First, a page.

US billionaire investor Warren Buffett, who has had a love-hate relationship with airline stocks over the years, told shareholders in his Berkshire Hathaway vehicle last weekend that he has cleared out of the sector as companies in it fight for survival.
“The world has changed for airlines,” he said. “I don’t know that three, four years from now people will fly as many passenger miles as they did last year.”
As Covid-19 rips through economies, few industries face more uncertainty about what the future holds than aviation. Tales of woe continue to mount.
On Wednesday, Dublin-based jet lessor Avolon, which has 150 airline customers in 62 countries, said carriers accounting for 90 per cent of its rent roll had asked for some form of payment relief.
With government bailouts the only game in town for many, Europe's largest full-service airline Lufthansa is the latest to wave the white flag. It is currently in talks with German officials over a €9 billion rescue package as it loses almost €1 million an hour while most of its fleet remains idle.
Meanwhile, some 4,500 staff at Aer Lingus, part of the International Consolidated Airlines Group (IAG) since 2015, face an unsettling wait as a union briefings on redundancies, initially scheduled for Friday, have been put off until next week. The speculation is that the company will seek to cull 900 jobs as 90 per cent of its aircraft are grounded and management predicts business next year will be 20 per cent below 2019 levels.
It all couldn't be happening at a worse time for Datalex, the Irish travel retail software provider to airlines, which was hoping that a grim 2019, dogged by an accounting scandal, would give way to a steadier 2020.
Datalex issued a warning in early April saying it expected a “significant impact” on sales this year as the global aviation industry has ground to a virtual halt.
“This is an unprecedented time for our industry, and it is difficult to accurately quantify the likely impact of Covid-19 on our financial and trading performance at this stage,” it said, adding that it was taking a red pen to staff costs and eliminating discretionary spending to help protect its finances.
Shares in Datalex have been suspended for the past 12 months, after the company failed to file 2018 accounts on time. The final publication of the results in September didn’t help matters, with its then auditors EY refusing to offer an opinion on the numbers due to a breakdown in controls that led to the accounting irregularities.
In some ways, Datalex’s long-suffering shareholders, who saw the value of their holdings slump almost 60 per cent in one day in January last year as the company first disclosed the accounting issues, may be relieved that they haven’t had an active share price to look at in recent times.
Shares in Spanish peer Amadeus have slumped almost 50 per cent since late January. Texas-based rival Sabre has fared even worse, plunging almost 80 per cent, with its woes compounded as UK anti-trust officials put the kibosh last month in its plans to take over Farelogix saying the $360 million (€332 million) deal would stifle innovation and competition.
But the longer Datalex’s shares remain suspended, the more difficult things are for the company.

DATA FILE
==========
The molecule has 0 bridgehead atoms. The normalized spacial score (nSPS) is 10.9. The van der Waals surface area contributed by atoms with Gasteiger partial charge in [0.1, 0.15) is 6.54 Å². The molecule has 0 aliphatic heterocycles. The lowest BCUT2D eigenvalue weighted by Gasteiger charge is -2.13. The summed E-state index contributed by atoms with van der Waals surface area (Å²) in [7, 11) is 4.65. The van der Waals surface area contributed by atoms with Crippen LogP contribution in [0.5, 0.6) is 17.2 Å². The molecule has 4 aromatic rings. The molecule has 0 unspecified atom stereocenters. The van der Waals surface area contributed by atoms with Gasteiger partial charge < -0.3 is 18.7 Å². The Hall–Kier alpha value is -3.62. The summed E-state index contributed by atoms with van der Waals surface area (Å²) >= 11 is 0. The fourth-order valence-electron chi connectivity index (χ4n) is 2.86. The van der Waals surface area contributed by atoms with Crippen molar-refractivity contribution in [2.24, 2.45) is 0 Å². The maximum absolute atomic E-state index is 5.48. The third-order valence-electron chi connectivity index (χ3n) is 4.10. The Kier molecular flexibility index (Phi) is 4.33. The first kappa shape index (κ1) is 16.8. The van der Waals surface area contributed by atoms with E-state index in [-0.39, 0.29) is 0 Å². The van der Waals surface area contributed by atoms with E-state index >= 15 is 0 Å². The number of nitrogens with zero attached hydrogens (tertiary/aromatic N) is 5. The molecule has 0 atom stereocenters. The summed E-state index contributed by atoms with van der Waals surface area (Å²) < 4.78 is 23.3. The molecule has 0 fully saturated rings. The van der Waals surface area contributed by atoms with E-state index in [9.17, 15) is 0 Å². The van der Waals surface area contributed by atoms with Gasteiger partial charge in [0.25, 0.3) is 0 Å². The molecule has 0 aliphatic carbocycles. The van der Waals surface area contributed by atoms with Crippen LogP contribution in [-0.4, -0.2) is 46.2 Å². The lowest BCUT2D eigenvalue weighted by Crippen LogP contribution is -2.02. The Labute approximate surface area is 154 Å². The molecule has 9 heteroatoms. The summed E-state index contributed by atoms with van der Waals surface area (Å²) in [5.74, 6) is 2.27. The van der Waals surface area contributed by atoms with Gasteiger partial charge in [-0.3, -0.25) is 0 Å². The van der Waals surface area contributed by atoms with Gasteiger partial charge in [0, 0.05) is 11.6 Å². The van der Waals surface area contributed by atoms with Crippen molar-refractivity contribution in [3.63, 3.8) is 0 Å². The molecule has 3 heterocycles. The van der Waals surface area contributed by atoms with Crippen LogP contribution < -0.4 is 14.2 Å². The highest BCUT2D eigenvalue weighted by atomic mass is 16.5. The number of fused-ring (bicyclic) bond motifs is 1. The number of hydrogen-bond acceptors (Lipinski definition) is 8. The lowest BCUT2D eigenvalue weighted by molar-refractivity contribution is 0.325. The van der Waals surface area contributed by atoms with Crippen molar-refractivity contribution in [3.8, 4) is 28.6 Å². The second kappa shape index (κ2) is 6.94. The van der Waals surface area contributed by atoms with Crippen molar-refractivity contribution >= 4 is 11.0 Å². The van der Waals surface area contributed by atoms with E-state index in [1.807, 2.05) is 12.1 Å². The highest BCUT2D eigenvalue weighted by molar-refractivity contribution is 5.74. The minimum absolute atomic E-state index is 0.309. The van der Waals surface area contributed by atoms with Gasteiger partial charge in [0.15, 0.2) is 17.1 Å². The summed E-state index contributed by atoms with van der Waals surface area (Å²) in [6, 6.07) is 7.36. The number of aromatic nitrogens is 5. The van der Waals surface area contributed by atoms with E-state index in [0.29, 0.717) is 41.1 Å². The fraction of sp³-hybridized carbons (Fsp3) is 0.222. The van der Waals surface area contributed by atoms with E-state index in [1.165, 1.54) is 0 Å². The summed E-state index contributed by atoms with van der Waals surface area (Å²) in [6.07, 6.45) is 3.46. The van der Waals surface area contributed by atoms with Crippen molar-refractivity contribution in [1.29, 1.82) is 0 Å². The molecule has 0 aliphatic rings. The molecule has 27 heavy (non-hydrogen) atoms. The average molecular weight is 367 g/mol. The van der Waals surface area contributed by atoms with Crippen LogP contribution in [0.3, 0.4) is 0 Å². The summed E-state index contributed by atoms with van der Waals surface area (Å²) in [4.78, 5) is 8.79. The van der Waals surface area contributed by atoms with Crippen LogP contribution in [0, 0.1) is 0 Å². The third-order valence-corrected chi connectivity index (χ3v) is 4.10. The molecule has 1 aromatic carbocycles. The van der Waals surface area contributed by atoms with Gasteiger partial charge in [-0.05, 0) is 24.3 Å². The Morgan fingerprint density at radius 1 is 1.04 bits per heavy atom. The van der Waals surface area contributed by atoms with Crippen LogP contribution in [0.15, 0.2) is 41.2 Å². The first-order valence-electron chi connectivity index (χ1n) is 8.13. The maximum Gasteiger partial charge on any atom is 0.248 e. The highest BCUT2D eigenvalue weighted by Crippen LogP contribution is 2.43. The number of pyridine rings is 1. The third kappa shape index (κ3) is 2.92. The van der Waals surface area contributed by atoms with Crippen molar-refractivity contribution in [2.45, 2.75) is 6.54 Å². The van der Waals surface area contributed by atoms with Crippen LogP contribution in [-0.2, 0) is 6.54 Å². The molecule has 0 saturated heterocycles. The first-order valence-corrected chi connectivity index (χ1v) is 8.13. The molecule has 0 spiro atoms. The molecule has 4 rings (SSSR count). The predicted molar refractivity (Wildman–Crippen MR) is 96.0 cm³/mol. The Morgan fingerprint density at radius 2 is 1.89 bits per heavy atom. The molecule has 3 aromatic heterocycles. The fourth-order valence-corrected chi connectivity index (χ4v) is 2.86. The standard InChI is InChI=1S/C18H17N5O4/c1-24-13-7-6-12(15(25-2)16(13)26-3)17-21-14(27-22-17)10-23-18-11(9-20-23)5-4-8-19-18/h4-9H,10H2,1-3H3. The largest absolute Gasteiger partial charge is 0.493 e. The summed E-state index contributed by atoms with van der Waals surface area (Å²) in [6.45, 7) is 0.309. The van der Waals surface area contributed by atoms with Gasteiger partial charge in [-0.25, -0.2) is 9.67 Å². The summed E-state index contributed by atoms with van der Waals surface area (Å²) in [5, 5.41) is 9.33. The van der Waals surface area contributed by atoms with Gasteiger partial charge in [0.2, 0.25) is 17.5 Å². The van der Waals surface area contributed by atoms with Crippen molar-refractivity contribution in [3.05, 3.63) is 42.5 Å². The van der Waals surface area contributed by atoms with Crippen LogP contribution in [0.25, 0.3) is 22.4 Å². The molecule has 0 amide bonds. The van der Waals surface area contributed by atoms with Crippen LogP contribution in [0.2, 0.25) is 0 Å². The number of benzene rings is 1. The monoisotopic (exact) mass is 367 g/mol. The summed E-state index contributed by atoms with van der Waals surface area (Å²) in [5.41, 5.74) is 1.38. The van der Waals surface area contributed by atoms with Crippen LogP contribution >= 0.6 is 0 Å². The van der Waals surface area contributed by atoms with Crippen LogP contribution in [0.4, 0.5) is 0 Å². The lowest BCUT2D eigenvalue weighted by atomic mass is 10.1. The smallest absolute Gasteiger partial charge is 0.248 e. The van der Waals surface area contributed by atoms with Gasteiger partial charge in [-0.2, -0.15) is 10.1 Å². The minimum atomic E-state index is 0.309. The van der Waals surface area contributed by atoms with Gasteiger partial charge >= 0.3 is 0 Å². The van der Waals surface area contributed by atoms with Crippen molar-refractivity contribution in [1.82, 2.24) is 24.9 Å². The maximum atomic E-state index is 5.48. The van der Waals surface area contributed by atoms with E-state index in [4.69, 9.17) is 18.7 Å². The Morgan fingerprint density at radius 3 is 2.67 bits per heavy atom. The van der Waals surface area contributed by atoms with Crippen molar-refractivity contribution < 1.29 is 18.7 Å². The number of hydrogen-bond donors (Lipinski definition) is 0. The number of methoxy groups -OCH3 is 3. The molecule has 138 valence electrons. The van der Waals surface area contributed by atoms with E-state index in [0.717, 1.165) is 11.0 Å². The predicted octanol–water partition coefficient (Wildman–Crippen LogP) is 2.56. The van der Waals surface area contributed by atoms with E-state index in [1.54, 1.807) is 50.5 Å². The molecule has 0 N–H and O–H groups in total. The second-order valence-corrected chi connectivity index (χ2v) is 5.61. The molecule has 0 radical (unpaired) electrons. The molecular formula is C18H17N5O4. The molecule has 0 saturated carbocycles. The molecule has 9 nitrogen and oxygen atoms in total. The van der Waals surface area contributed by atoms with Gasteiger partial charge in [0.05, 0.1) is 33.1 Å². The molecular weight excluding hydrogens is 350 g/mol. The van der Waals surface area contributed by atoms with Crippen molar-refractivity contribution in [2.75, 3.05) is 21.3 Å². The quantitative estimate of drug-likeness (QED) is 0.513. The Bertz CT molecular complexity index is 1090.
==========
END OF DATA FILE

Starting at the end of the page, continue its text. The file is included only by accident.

It had been hoped that the new management team – led by chief executive Sean Corkery and chief financial officer Niall O'Sullivan – would have been able to publish a set of audited accounts for 2019 before now and pave the way for trading to resume and enable the company to raise the necessary capital to underpin the business.
However, Covid-19 has thrown everything up in the air and Datalex said last week that it was availing of leeway being given by market authorities in these challenging times to delay publication of the figures to as late as the end of June. Deloitte was hired in January as the company's new auditor.
Datalex has been kept alive over the past year by loans from its main shareholder, Dermot Desmond’s Tireragh company. When the facilities were increased late last year to €11.3 million, they were laden with a series of onerous conditions to provide an incentive for Datalex to refinance them as quickly as possible through a share sale.
They stipulate that Datalex would be deemed to be in default if its revenue or earnings were at least 20 per cent below forecasts, or if its net working capital was less than 80 per cent of projected figures for two consecutive test dates. The covenants were to be tested monthly and based off rolling six-month figures.
The terms, of course, were never envisaged for the type of upheaval that has been created by the coronavirus pandemic. But a breach would give Desmond the right to seize the business.
In fairness, Datalex’s main shareholder, with a 29.9 per cent stake, could have moved on a number of occasions over the past year or so to take control, but hasn’t. Datalex said last week that it was “engaged in positive and constructive discussions” with Tireragh about the possibility of being given debt covenant waivers “to preserve maximum flexibility to operate the business through this challenging period”.
Still, it’s crucial that the situation is clarified if Datalex is to be in a position to fight for new contracts as airlines, faced with muted seat demand in the near term, look at ways to boost their ancillary retail revenues.
It’s impossible to say whether the equity markets will be comfortable enough with the outlook for the aviation industry later this year to support a Datalex share sale to refinance the Desmond loans.
But tentative signs that Asian carriers, a fast-growing customer base for Datalex in recent years, are starting to restart their engines offer some hope.